(Greenwich Merchant Bank): The World Bank (WB) in its Global Economic Prospects report released on the 5th of January 2021, projected that global economy in 2021 will grow by 4.0%, after an estimated 4.3% contraction in 2020. This is expected to be accompanied by a moderated 3.8% expansion in 2022. This 2021 forecast remains 5.3% below the pre-pandemic growth levels due to the resurgence in COVID-19 cases, and 2.0% less than the June 2020 forecast.
The considerations for these projections are premised on the ongoing vaccinations and the gradual improvement in consumer confidence and trading activities in some nations.
Notwithstanding, the Washington-based lender acknowledged that the prospect for global economic recovery is uncertain, as there are possible occurrences of certain downside risks arising from the lingering clutch of the COVID-19 pandemic, which may further impair this recovery.
Some of these risks include the worsening of the pandemic where control measures fail; delays in the procurement and distribution of vaccines; and heightened financial stress, courtesy of the increase in debt levels among Emerging and Developing Economies (EMDEs).
Consequently, it projected that in such circumstances, global growth would be subdued and will grow at 1.6% in 2021, and 2.5% in 2022, noting that in more severe circumstances, global growth may print negative.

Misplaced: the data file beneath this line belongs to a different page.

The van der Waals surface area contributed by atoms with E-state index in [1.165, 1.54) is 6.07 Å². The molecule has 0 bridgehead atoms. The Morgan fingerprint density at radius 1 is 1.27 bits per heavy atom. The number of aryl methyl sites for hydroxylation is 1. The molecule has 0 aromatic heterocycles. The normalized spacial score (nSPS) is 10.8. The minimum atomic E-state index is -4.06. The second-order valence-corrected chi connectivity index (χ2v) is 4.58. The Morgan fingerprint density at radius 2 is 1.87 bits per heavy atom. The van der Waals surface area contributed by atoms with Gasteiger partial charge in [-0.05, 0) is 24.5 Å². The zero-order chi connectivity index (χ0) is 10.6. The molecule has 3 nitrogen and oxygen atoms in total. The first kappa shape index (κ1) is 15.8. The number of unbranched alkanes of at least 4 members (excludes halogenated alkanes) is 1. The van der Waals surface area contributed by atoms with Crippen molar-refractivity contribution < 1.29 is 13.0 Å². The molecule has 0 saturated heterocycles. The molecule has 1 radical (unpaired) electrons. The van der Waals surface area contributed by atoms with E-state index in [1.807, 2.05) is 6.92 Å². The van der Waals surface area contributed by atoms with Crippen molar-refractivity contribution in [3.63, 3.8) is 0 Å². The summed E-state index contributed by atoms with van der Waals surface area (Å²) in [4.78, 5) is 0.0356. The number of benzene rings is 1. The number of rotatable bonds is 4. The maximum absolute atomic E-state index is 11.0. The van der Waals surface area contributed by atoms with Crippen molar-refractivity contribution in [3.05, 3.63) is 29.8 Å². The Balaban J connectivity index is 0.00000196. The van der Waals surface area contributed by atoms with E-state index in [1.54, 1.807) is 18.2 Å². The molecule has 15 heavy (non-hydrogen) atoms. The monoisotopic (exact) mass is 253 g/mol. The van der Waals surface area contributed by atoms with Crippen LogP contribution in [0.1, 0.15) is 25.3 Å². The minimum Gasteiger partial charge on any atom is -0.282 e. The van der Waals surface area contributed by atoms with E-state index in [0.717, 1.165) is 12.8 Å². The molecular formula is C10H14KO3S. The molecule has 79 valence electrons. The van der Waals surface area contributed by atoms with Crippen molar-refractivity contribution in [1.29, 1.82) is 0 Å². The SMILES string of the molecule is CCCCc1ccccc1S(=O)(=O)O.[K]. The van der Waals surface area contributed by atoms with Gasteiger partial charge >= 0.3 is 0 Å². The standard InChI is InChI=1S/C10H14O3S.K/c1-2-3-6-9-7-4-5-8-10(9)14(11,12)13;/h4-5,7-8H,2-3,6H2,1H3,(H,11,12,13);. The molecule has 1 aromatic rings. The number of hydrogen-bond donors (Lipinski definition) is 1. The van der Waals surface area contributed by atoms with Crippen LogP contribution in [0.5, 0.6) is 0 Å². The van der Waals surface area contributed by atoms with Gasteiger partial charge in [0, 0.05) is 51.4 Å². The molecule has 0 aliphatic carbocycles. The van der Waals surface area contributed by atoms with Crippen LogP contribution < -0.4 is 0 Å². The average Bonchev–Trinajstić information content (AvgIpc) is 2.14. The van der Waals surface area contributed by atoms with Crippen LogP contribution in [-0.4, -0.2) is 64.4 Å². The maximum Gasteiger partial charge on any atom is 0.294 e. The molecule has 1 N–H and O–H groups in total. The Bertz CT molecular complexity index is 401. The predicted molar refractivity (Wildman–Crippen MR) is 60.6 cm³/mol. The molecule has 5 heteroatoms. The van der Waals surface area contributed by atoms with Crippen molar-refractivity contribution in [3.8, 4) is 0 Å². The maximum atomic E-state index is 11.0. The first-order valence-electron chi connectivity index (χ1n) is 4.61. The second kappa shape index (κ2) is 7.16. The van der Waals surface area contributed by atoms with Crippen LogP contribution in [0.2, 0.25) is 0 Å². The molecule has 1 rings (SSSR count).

With respect to Advanced Economies, their growth prospects from the estimated shrinkage of 5.4% in 2020, is 3.3% and 3.5% in 2021 and 2022, respectively. This recovery is on the basis of the effective control of the pandemic supported by widespread vaccinations and the sustained monetary policy accommodations.
In the U.S., GDP is projected to grow by 3.5% in 2021, from the estimated 3.6% dip in 2020, and 3.3% in 2022. Also, the Eurozone is expected to rise from the estimated 5.3% plunge in 2020 to 3.6% and 4.0% in 2021 and 2022 accordingly.
In the EMDEs, recovery is expected to be uneven with China being an outlier having a strong rebound, while due to the overreaching effects of the pandemic on investments and consumption, a softer than expected growth is anticipated in other economies.
This unevenness arises from the dip in the per capita incomes of more than 90% EMDEs and the increasing poverty levels, as a result of the pandemic. Thus, from the estimated decline of 2.6%, EMDEs’ growth is forecasted to firm up to 5.0% in 2021 followed by a 4.2% expansion in 2022.
However, with the exclusion of China, the EMDEs are expected to post a muffled growth of 3.4% and 3.6% in 2021 and 2022, respectively. China’s GDP on the other hand is projected to grow from the estimated 2.0% in 2020 to 7.9% in 2021 and 5.2% in 2022.
With the ongoing COVID-19 vaccines rollout which is simultaneously taking place in more than 20 countries and plans for other countries to commence same, we anticipate an upbeat in global economic recovery particularly as the Central Banks are implementing accommodative monetary and fiscal policies.
Nevertheless, as stringent lockdown measures are implemented across nations due to the resurgence in COVID-19 cases and its new variant which is about 70% more transmittable, it is a no-brainer that this pandemic will leave a lasting impact on the global economy.
As such, we anticipate that global growth may be less-than-expected if adequate measures, particularly those relating to sustainable health (increased widespread procurement and effective deployment of vaccines), fiscal and monetary measures are not effectively implemented by policymakers. Accordingly, the need for economies to build structures that would guarantee a sturdier post-COVID-19 economy across nations is pivotal to global growth in these uncertain times.